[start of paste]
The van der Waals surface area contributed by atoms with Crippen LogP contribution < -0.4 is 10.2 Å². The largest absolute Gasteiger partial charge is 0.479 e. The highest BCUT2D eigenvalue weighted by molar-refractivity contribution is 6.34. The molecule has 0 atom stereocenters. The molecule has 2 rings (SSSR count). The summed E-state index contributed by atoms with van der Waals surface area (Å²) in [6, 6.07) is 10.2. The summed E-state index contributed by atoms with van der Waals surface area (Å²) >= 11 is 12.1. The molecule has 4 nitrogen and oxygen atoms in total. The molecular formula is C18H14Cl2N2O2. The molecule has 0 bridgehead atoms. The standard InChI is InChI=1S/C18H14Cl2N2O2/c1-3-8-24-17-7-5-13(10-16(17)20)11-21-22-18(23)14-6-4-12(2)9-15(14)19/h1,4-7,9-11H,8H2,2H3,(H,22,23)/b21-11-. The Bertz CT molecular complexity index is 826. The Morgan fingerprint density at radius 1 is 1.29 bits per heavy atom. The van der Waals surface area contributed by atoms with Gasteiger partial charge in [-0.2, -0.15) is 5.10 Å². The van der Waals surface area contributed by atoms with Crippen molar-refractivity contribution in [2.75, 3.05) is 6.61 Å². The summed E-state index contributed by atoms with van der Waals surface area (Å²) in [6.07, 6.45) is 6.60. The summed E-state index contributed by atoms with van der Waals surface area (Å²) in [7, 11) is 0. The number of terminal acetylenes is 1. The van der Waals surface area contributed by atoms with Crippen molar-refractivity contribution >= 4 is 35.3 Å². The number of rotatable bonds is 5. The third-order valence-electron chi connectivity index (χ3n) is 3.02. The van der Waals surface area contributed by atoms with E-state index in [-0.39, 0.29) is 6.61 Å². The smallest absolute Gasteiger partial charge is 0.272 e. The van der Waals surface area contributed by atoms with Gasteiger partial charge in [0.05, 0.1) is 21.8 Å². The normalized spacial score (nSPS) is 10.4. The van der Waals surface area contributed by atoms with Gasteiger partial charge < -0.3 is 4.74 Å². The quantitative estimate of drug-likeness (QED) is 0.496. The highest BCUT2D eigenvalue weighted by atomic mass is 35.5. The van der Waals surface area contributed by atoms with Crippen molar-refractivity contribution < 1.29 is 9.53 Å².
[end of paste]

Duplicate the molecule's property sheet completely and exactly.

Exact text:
The van der Waals surface area contributed by atoms with Crippen LogP contribution < -0.4 is 10.2 Å². The largest absolute Gasteiger partial charge is 0.479 e. The highest BCUT2D eigenvalue weighted by molar-refractivity contribution is 6.34. The molecule has 0 atom stereocenters. The molecule has 2 rings (SSSR count). The summed E-state index contributed by atoms with van der Waals surface area (Å²) in [6, 6.07) is 10.2. The summed E-state index contributed by atoms with van der Waals surface area (Å²) >= 11 is 12.1. The molecule has 4 nitrogen and oxygen atoms in total. The molecular formula is C18H14Cl2N2O2. The molecule has 0 bridgehead atoms. The standard InChI is InChI=1S/C18H14Cl2N2O2/c1-3-8-24-17-7-5-13(10-16(17)20)11-21-22-18(23)14-6-4-12(2)9-15(14)19/h1,4-7,9-11H,8H2,2H3,(H,22,23)/b21-11-. The Bertz CT molecular complexity index is 826. The Morgan fingerprint density at radius 1 is 1.29 bits per heavy atom. The van der Waals surface area contributed by atoms with Gasteiger partial charge in [-0.2, -0.15) is 5.10 Å². The van der Waals surface area contributed by atoms with Crippen molar-refractivity contribution in [2.75, 3.05) is 6.61 Å². The summed E-state index contributed by atoms with van der Waals surface area (Å²) in [6.07, 6.45) is 6.60. The summed E-state index contributed by atoms with van der Waals surface area (Å²) in [7, 11) is 0. The number of terminal acetylenes is 1. The van der Waals surface area contributed by atoms with Crippen molar-refractivity contribution >= 4 is 35.3 Å². The number of rotatable bonds is 5. The third-order valence-electron chi connectivity index (χ3n) is 3.02. The van der Waals surface area contributed by atoms with E-state index in [-0.39, 0.29) is 6.61 Å². The smallest absolute Gasteiger partial charge is 0.272 e. The van der Waals surface area contributed by atoms with Gasteiger partial charge in [0.05, 0.1) is 21.8 Å². The normalized spacial score (nSPS) is 10.4. The van der Waals surface area contributed by atoms with Gasteiger partial charge < -0.3 is 4.74 Å². The quantitative estimate of drug-likeness (QED) is 0.496. The highest BCUT2D eigenvalue weighted by atomic mass is 35.5. The van der Waals surface area contributed by atoms with Crippen molar-refractivity contribution < 1.29 is 9.53 Å².